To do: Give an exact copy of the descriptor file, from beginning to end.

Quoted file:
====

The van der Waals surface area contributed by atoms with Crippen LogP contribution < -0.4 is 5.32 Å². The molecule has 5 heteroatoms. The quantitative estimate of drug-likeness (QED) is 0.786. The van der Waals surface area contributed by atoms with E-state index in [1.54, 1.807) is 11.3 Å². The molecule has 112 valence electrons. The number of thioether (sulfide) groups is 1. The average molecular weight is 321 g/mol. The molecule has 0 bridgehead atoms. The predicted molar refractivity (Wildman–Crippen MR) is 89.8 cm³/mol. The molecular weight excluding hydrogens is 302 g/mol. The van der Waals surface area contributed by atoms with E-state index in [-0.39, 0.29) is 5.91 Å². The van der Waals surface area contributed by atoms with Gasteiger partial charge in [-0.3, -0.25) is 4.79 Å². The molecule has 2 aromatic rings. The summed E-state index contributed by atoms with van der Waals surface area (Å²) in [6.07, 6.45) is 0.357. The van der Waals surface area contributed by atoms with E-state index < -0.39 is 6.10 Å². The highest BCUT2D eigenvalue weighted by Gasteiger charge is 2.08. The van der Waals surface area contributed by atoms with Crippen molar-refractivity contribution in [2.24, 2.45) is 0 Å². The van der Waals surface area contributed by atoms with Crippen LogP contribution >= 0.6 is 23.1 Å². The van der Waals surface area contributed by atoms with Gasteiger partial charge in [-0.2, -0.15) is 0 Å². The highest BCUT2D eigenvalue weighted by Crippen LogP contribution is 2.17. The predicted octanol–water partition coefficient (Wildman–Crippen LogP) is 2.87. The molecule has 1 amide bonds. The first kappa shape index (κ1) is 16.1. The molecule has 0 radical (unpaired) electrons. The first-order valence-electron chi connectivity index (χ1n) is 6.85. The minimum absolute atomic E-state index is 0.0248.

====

The van der Waals surface area contributed by atoms with Crippen LogP contribution < -0.4 is 5.32 Å². The molecule has 5 heteroatoms. The quantitative estimate of drug-likeness (QED) is 0.786. The van der Waals surface area contributed by atoms with E-state index in [1.54, 1.807) is 11.3 Å². The molecule has 112 valence electrons. The number of thioether (sulfide) groups is 1. The average molecular weight is 321 g/mol. The molecule has 0 bridgehead atoms. The predicted molar refractivity (Wildman–Crippen MR) is 89.8 cm³/mol. The molecular weight excluding hydrogens is 302 g/mol. The van der Waals surface area contributed by atoms with E-state index in [-0.39, 0.29) is 5.91 Å². The van der Waals surface area contributed by atoms with Gasteiger partial charge in [-0.3, -0.25) is 4.79 Å². The molecule has 2 aromatic rings. The summed E-state index contributed by atoms with van der Waals surface area (Å²) in [6.07, 6.45) is 0.357. The van der Waals surface area contributed by atoms with E-state index < -0.39 is 6.10 Å². The highest BCUT2D eigenvalue weighted by Gasteiger charge is 2.08. The van der Waals surface area contributed by atoms with Crippen molar-refractivity contribution in [2.24, 2.45) is 0 Å². The van der Waals surface area contributed by atoms with Crippen LogP contribution >= 0.6 is 23.1 Å². The van der Waals surface area contributed by atoms with Gasteiger partial charge in [-0.2, -0.15) is 0 Å². The highest BCUT2D eigenvalue weighted by Crippen LogP contribution is 2.17. The predicted octanol–water partition coefficient (Wildman–Crippen LogP) is 2.87. The molecule has 1 amide bonds. The first kappa shape index (κ1) is 16.1. The molecule has 0 radical (unpaired) electrons. The first-order valence-electron chi connectivity index (χ1n) is 6.85. The minimum absolute atomic E-state index is 0.0248.